I have always believed that if we hold Nature as sacred or see sacredness inherent in Nature, we are more than likely to protect that which we perceive as being scared to us. For me I find divinity in the natural temples and cathedrals of woodland, caves and roaring oceans. I also find the sacredness and divinity within the human body, the soul naked human form to which we come into this world. Therefore, to be soul naked and true within nature allows the most intimate, sensuous communion with that divinity, the old gods and spirit of place, the genius loci. This has always been at the core of my teaching, research, academic study and work.
I do think that Christianity has played a role in placing sin within our body and within our nature. It has helped to distance ourselves from Nature; leaving a society very disrespectful of themselves as well as the natural world. It’s given a sense, that we have dominion over the earth and her resources, to do with as we pleased – although that wasn’t exactly true for the early Celtic church, they felt that they could help the Pagan populous to recover from their sinful ways and find the paradise of Eden once again. As Pagans trying to find acceptance or the perceived normality of a modern society, we have played down the importance of being naked. Being ‘Skyclad’ in our rituals, nature communion and mediation have been played down, for fear of the ridicule of fulfilling the stereotypical image of naked pagan’s dancing around bonfires, wild and covered in mud reaching for an orgiastic state of bodily wild abandonment. As Pagans, we need to have dominion over our innate fears of our naked body and importantly, being naked in nature. We need to reweave our connection and place within Nature, and so to dance mud covered around a fire at night, raising the natural energy within, simply in praise of the natural world, to dream and spin the intention of healing our relationship to Nature, to our Mother and home, the Earth. To find our connection to our true uncovered self and the raw beauty of simply being a part of Nature not apart from it. Moreover, to find kinship with those folk, regardless of religion, tradition or path, who find the sanctity and power of Nature to help create the change we are to become.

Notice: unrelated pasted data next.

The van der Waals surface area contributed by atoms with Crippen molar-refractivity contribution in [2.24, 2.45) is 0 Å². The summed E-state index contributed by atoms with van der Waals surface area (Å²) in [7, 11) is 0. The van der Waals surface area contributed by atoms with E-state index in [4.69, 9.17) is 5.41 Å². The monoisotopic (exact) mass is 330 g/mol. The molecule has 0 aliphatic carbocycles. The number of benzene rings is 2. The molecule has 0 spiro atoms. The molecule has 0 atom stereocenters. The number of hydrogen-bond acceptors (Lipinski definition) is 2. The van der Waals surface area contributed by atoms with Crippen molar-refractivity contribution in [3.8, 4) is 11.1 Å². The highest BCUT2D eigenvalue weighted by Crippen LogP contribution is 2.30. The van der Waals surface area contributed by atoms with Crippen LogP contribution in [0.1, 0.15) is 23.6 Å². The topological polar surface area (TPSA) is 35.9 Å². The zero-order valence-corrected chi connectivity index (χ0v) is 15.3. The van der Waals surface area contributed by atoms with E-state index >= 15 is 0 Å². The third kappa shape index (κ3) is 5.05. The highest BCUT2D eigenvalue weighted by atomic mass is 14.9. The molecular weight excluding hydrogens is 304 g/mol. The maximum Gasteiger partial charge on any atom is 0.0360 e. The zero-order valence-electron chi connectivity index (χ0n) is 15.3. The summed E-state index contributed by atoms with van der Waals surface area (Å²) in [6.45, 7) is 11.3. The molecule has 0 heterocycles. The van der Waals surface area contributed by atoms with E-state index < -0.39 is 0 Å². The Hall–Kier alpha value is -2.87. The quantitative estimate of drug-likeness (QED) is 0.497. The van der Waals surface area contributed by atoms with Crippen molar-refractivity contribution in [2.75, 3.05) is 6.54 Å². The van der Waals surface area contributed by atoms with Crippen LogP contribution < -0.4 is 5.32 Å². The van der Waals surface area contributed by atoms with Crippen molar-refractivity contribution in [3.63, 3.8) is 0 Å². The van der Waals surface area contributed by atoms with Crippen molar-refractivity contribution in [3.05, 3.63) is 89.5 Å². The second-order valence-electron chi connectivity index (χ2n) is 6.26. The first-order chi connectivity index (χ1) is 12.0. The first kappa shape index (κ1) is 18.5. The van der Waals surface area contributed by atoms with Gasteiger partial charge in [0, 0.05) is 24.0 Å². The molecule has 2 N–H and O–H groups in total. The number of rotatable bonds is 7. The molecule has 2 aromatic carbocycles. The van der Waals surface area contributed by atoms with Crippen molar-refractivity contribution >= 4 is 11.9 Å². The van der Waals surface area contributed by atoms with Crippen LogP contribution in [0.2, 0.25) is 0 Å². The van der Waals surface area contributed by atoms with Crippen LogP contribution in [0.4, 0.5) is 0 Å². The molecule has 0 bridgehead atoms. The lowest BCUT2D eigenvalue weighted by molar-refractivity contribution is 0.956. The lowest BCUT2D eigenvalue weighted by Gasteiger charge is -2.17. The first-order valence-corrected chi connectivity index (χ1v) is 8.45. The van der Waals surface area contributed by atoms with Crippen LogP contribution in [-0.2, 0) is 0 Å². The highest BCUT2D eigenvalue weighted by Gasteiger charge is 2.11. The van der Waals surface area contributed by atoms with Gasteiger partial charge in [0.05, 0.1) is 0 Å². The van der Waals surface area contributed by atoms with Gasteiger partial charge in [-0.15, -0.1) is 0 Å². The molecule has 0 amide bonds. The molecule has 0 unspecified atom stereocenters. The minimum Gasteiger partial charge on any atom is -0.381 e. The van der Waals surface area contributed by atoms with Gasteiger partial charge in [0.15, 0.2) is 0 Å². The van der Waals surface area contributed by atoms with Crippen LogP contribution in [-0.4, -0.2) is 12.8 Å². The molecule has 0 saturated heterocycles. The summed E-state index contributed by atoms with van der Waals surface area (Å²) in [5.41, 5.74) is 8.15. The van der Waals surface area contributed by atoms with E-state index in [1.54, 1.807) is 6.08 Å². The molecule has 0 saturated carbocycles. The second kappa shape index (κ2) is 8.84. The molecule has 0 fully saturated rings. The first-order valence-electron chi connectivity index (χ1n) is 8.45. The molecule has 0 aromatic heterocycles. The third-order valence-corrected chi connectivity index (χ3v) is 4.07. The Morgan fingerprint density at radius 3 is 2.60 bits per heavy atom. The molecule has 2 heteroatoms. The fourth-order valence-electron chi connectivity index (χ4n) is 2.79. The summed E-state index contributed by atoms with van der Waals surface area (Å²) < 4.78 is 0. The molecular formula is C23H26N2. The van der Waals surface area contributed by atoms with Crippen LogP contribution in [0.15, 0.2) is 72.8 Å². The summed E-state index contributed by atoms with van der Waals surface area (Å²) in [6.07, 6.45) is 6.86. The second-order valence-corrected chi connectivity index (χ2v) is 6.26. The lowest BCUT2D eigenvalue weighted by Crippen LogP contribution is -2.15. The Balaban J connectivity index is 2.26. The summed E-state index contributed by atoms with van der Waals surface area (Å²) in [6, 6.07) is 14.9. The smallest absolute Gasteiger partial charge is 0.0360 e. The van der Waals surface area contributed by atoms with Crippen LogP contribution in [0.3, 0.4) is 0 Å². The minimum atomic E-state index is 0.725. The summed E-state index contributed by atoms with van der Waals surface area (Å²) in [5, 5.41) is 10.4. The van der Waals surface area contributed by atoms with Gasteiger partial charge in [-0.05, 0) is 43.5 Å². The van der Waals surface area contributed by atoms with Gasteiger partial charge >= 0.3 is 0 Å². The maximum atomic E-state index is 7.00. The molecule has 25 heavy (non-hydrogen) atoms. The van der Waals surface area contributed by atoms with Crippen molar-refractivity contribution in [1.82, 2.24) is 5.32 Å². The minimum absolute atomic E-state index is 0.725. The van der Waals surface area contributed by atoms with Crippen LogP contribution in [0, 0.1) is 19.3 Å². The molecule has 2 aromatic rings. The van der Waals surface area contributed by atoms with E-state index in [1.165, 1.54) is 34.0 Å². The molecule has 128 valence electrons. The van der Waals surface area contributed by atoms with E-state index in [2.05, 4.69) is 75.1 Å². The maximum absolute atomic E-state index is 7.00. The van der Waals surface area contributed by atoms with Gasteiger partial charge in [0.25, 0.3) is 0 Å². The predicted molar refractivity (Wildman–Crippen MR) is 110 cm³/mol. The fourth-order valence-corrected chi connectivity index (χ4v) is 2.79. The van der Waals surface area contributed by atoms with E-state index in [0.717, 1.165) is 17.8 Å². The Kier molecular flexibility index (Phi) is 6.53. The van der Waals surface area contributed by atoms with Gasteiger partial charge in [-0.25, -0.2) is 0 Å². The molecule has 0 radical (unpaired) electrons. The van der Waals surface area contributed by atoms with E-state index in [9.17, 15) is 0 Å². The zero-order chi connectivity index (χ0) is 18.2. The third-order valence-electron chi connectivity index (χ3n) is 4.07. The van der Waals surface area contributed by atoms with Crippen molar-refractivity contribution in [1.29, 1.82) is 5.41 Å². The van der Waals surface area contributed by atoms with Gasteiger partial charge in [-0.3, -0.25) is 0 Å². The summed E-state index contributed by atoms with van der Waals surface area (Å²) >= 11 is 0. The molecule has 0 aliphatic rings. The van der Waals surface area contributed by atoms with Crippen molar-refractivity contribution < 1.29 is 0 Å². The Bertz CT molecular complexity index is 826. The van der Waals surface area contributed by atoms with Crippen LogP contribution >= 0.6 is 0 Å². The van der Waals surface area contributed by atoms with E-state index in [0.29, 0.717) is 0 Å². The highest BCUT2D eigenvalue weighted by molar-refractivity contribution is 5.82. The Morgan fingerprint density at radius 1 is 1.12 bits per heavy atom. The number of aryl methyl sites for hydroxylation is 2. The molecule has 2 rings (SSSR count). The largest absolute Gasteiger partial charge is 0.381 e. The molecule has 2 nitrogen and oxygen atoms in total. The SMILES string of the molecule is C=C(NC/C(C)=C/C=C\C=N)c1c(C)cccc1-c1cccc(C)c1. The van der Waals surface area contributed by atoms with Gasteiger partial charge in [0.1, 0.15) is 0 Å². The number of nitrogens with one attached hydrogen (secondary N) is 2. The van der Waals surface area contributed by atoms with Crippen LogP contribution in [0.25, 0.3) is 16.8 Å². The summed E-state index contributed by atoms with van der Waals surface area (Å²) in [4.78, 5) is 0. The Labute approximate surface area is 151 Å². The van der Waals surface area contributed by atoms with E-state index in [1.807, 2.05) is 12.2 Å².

I am truly blessed to be able to live and work in this wild beauty of the Lake District, where you cannot help but feel the human vulnerability against the elements, indeed where you need an awareness of the natural world in order to survive still to this day in this modern world. Just as Merlin went into the wild to find rest and healing and then emerged with prophecies, so I feel that, I am here, soul naked in Nature and receiving the greatest of teachings about my path and my life on earth. Naked skin on bear earth, cold tarn waters and sunshine caressing my naked form, skin swept by wild winds, with my body I surrender into this relationship with my wild land, my goddess. My secluded practice born from a deep reverence for this wild land, not out of any desire of exhibitionism but a moment where I feel totally the freedom of spirit, soul naked and true. An authenticity of experience that connects to my animist nature and hopefully some small way to help save our planet from humanity.
Water all around my being
Permeating every essence of my being
I am being and I am alive
Water is being and Water is alive
Co-joined we flow in rhythm
I sing your stories and hold your memories
We are Alive!
Rob Wilson – August 2019